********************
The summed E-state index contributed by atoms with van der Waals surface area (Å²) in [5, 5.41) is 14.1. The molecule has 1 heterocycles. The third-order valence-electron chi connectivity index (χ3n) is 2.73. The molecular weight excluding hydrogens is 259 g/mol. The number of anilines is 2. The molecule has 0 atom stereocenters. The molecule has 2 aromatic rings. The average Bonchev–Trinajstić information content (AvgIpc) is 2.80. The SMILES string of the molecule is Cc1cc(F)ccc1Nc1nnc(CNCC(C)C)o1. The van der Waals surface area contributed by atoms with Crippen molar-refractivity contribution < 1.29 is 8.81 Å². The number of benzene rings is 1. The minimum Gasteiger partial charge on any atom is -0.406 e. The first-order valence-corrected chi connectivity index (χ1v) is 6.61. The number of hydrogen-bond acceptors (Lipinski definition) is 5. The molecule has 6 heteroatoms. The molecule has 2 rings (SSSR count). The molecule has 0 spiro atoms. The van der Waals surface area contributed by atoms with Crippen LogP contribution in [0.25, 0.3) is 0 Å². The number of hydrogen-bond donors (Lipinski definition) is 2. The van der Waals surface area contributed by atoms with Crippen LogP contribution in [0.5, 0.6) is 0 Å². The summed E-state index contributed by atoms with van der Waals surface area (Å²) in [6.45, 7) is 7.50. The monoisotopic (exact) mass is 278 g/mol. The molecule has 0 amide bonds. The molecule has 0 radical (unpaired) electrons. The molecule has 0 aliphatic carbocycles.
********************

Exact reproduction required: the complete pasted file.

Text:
The summed E-state index contributed by atoms with van der Waals surface area (Å²) in [5, 5.41) is 14.1. The molecule has 1 heterocycles. The third-order valence-electron chi connectivity index (χ3n) is 2.73. The molecular weight excluding hydrogens is 259 g/mol. The number of anilines is 2. The molecule has 0 atom stereocenters. The molecule has 2 aromatic rings. The average Bonchev–Trinajstić information content (AvgIpc) is 2.80. The SMILES string of the molecule is Cc1cc(F)ccc1Nc1nnc(CNCC(C)C)o1. The van der Waals surface area contributed by atoms with Crippen molar-refractivity contribution < 1.29 is 8.81 Å². The number of benzene rings is 1. The minimum Gasteiger partial charge on any atom is -0.406 e. The first-order valence-corrected chi connectivity index (χ1v) is 6.61. The number of hydrogen-bond acceptors (Lipinski definition) is 5. The molecule has 6 heteroatoms. The molecule has 2 rings (SSSR count). The molecule has 0 spiro atoms. The van der Waals surface area contributed by atoms with Crippen LogP contribution in [0.25, 0.3) is 0 Å². The number of hydrogen-bond donors (Lipinski definition) is 2. The van der Waals surface area contributed by atoms with Crippen LogP contribution in [0.5, 0.6) is 0 Å². The summed E-state index contributed by atoms with van der Waals surface area (Å²) in [6.45, 7) is 7.50. The monoisotopic (exact) mass is 278 g/mol. The molecule has 0 amide bonds. The molecule has 0 radical (unpaired) electrons. The molecule has 0 aliphatic carbocycles.